I was horrified when my pen pal escaped from prison

Tracey Folly

*This is a work of nonfiction based on actual events I experienced firsthand; used with permission.

I got my first pen pal in elementary school as part of a school project.

All the kids in the classroom received the name of a child from another elementary school, and we spent the class writing a letter about our families, pets, and hobbies for our teacher to send off to our new friends.

We felt excited when we received letters in return several days later.

Our pen-pal exchange didn't last long. Perhaps the teachers grew tired of facilitating our letter writing or delivery, but the experience stayed with me.

I procured my next pen pal on my own, several of them, in fact.

In high school, I found a pen pal of my own, several of them. I wrote to the names and addresses I received by sending a dollar bill inside a self-addressed stamped envelope to a P.O. Box listed in the back pages of a glossy magazine.

Several people wrote back. They were mostly men.

What I didn't realize was those men were in prison.

They were respectful mostly and sent me letters filled with poetry and hand-drawn artwork.

I loved receiving those letters.

Everything was fine until the day the authorities called my mother to ask whether I knew the whereabouts of their escaped prisoner. My mother was horrified, and so was I.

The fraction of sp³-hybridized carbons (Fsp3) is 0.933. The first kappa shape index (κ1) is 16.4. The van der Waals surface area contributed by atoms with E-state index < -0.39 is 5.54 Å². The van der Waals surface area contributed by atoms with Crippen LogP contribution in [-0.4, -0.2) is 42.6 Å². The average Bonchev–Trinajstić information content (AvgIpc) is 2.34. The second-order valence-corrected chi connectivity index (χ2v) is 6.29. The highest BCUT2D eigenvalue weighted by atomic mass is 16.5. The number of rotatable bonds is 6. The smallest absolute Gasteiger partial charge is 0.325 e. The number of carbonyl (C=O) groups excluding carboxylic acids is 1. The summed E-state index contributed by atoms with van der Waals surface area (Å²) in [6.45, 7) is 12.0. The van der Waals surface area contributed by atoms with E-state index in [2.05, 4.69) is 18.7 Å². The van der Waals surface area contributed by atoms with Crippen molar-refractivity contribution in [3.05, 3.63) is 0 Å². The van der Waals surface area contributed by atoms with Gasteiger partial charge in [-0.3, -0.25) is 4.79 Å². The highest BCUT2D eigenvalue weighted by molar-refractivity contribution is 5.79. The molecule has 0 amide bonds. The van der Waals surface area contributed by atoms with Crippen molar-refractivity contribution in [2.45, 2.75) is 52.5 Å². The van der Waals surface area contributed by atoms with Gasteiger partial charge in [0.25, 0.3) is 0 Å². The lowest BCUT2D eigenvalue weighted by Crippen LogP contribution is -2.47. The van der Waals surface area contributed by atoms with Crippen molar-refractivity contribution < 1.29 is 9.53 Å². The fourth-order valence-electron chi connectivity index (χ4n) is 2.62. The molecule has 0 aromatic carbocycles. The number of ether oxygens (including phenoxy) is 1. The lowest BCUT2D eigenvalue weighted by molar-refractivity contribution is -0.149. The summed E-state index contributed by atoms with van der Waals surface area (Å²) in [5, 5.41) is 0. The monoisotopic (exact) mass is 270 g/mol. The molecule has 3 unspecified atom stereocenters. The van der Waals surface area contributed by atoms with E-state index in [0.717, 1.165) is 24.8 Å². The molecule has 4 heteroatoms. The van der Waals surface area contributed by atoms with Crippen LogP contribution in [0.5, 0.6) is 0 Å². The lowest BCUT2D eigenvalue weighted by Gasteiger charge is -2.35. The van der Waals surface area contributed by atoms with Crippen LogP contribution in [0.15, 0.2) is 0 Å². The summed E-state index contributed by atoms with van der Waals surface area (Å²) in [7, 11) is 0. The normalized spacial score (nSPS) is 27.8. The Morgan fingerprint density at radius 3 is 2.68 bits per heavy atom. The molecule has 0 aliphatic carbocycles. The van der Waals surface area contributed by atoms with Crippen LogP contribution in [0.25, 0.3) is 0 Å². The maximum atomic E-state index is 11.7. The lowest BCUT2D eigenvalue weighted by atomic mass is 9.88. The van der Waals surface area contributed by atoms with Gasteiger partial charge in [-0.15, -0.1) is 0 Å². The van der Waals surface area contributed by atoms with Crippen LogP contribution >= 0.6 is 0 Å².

The day I found out my pen pal escaped from prison.

On the day of the phone call, I was a block away at my friend's house. Boy, did I get a surprise when I arrived home. I still remember exactly what I wore that day: a two-piece crop top and miniskirt set. It was black with alarm clocks printed all over it.

“I got a phone call today,” my mother told me upon my return home. “Did you know one of your pen pals was in prison?”

My mouth opened in shock, and I felt my breathing stop. I couldn't take a deep breath. My lungs burned. “No,” I said truthfully. “What?”

“Apparently he escaped. The prison guards found your letters in his cell and called me to see if you knew anything about it. I told them you’re just a kid, and you have no idea where he is.”

To this day, I am surprised the caller took my mother’s word for it and the FBI didn’t show up on our doorstep.

They returned the last letter I mailed to my pen pal to me with a message scrawled in black Sharpie: RETURN TO SENDER ADDRESS UNKNOWN.

It bore the return address of a federal prison on the other side of the country.

I never found out why my pen pal was incarcerated, how he’d escaped, or if they caught him, but I was better off not knowing anyhow. I was better off forgetting my pen pal had ever existed.

Well, I never forgot, but I learned my lesson:

Catfishing existed long before the Internet.

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